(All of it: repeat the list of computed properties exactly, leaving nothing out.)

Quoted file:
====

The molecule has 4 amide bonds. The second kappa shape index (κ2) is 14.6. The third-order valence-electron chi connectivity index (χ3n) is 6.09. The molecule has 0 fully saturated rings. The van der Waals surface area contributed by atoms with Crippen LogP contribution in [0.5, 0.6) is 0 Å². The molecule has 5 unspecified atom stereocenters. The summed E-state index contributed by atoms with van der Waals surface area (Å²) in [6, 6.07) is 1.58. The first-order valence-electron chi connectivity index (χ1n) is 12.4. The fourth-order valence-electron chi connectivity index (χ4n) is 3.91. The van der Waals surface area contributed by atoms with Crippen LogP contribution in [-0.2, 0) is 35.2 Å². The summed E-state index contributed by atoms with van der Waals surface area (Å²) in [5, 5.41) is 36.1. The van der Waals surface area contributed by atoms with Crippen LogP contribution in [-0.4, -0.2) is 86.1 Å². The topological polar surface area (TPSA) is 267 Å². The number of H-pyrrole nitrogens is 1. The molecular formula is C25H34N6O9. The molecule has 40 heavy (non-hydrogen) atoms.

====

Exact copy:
The molecule has 4 amide bonds. The second kappa shape index (κ2) is 14.6. The third-order valence-electron chi connectivity index (χ3n) is 6.09. The molecule has 0 fully saturated rings. The van der Waals surface area contributed by atoms with Crippen LogP contribution in [0.5, 0.6) is 0 Å². The molecule has 5 unspecified atom stereocenters. The summed E-state index contributed by atoms with van der Waals surface area (Å²) in [6, 6.07) is 1.58. The first-order valence-electron chi connectivity index (χ1n) is 12.4. The fourth-order valence-electron chi connectivity index (χ4n) is 3.91. The van der Waals surface area contributed by atoms with Crippen LogP contribution in [-0.2, 0) is 35.2 Å². The summed E-state index contributed by atoms with van der Waals surface area (Å²) in [5, 5.41) is 36.1. The van der Waals surface area contributed by atoms with Crippen LogP contribution in [-0.4, -0.2) is 86.1 Å². The topological polar surface area (TPSA) is 267 Å². The number of H-pyrrole nitrogens is 1. The molecular formula is C25H34N6O9. The molecule has 40 heavy (non-hydrogen) atoms.